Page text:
Net neutrality in Norway

Net neutrality and charging models

zero-rating

The Internet has proven to be a unique platform for innovation and economic growth and provides unprecedented opportunities for communication between people. Very few wish to return to the era before the Internet. For this reason, authorities are working to achieve net neutrality, with a view to preserve an open Internet. In this article we consider the relationship between net neutrality and traffic handling, followed by net neutrality and charging models.

Originally published at Computerworld Norway and at Nkom.
Contributed to Net Neutrality paper published in Net Neutrality compendium, Springer,
compendium editors Luca Belli and Primavera de Filippi, preface by Vinton G. Cerf.

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Net neutrality is an international issue

International

Net neutrality is currently a “hot” topic in the regulation of electronic communications. In many countries, such regulation is the subject of intense debate, both within the industry as well as among the politicians, while other countries have already implemented regulation of net neutrality. However, the regulatory model that has been chosen in different countries varies widely. This article compares some typical models that have been used in European countries.

Originally published at Computerworld Norway.

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On the origin of specialised services

The two lanes

Specialised services are a main topic in the important debate about net neutrality in Europe. Yet how are we to understand this concept? What does it mean in practice? Which specific services does it refer to? While looking for answers to these questions, we get to the very core of the discussion: how specialised services relate to the Internet.

Originally published at Computerworld Norway. Also published in “Network Neutrality: an Ongoing Regulatory Debate“, 2014 Annual Report of the Dynamic Coalition, edited by Luca Belli & Primavera De Filippi, preface by Vinton G. Cerf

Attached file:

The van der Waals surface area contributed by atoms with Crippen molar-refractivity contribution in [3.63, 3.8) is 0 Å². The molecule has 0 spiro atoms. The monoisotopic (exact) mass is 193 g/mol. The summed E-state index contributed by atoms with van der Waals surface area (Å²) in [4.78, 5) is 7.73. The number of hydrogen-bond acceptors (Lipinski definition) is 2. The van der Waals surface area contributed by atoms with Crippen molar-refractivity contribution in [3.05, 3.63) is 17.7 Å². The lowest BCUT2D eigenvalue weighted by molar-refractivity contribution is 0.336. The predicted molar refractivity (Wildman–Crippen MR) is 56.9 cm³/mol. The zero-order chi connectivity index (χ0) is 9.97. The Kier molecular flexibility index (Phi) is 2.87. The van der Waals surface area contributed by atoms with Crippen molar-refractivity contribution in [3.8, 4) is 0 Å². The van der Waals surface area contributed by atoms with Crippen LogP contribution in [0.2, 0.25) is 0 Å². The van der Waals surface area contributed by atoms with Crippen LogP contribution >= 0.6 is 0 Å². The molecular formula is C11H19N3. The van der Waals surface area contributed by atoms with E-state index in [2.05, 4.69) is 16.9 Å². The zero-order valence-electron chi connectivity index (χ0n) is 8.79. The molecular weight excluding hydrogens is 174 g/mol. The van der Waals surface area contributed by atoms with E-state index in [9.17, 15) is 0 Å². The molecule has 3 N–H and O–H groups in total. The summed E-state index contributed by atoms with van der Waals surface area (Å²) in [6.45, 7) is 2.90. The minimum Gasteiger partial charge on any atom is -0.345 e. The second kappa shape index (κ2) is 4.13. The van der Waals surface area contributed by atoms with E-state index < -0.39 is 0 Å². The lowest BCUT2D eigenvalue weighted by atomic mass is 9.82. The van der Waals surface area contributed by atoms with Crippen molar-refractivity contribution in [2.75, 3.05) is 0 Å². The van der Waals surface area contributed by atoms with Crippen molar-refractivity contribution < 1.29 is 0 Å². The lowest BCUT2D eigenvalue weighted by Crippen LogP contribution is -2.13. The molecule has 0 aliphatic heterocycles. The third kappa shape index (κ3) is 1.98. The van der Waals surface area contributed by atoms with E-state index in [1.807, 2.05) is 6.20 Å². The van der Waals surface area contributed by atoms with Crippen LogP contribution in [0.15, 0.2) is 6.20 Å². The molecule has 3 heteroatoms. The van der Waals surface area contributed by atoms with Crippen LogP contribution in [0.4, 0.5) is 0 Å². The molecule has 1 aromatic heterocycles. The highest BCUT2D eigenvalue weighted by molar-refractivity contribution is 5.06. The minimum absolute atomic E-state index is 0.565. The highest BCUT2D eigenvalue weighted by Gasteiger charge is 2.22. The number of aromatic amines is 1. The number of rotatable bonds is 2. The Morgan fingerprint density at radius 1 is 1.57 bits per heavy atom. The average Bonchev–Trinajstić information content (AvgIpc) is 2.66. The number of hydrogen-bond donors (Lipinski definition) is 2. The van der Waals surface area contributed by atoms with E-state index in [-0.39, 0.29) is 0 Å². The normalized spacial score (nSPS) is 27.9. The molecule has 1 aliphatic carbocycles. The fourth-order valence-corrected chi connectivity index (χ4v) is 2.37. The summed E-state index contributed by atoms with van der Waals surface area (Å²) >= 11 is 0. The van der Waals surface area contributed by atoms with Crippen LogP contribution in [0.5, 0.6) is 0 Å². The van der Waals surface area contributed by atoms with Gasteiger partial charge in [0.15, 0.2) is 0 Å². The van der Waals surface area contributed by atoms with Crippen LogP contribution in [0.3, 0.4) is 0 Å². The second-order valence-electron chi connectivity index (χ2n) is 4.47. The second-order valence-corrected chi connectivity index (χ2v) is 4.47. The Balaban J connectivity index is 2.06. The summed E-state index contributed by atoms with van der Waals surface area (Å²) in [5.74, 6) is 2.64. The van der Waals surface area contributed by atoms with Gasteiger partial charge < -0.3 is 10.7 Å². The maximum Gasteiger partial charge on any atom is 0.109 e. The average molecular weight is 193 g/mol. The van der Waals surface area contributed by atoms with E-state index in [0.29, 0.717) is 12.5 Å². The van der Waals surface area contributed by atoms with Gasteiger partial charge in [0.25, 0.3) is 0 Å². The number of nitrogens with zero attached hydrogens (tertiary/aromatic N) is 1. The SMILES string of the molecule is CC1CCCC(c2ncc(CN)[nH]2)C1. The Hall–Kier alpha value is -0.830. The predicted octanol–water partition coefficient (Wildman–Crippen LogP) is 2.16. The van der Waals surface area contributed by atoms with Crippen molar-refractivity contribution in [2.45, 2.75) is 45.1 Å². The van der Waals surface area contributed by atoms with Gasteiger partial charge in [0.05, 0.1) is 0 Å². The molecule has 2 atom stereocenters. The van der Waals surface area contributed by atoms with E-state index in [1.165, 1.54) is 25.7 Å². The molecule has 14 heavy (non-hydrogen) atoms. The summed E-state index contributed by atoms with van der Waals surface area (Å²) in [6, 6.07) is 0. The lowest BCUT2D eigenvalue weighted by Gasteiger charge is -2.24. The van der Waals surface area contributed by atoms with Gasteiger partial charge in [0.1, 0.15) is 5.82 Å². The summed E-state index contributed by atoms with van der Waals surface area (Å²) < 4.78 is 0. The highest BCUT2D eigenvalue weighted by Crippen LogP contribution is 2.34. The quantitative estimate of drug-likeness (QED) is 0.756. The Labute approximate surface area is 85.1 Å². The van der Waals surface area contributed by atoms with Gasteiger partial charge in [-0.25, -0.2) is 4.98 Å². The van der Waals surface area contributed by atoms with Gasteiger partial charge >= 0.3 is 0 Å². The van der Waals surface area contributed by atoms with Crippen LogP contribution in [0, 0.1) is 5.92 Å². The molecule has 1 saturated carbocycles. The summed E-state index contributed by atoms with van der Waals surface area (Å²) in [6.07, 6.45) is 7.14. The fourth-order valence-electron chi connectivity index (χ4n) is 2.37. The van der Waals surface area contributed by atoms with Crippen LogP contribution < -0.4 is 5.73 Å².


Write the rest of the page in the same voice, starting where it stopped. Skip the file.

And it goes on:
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D-day for European Net Neutrality

EP

Norwegian Post and Telecommunications Authority (NPT) congratulates Europe with a step in the right direction regarding protection of net neutrality for users of the Internet. The vote in the European Parliament Thursday 3 April 2014 showed a great enthusiasm for the open Internet, and so did many of the activities influencing the political process prior to the decision in the Parliament.

Originally posted at Norwegian Post and Telecommunications Authority.

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Who should pay for Netflix?

Netflix ATT

This is a burning question of the day, both in Norway and abroad. The debate in the US is naturally best known, and is often linked to the question of net neutrality. But Netflix is a hot potato in Norway too. It may be useful to clarify further the concepts related to net neutrality.

Who Should Pay for Netflix? asks telecommunications operator AT&T, as a response to Netflix’ claims: Internet Tolls And The Case For Strong Net Neutrality. Is it possible to say which of them is right?

Originally published at Computerworld Norway.

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Net neutrality in Norway – background and results

OECD connected televisions

The Norwegian guidelines for net neutrality were launched in 2009, prepared by a working group led by the Norwegian Post and Telecommunications Authority (NPT). These guidelines have often been referred to since then, for example by the European Commission in connection with their engagement in net neutrality. (1) This post sets out the background to the Norwegian experience.

Originally published in the OECD report “Connected televisions: convergence and emerging business models

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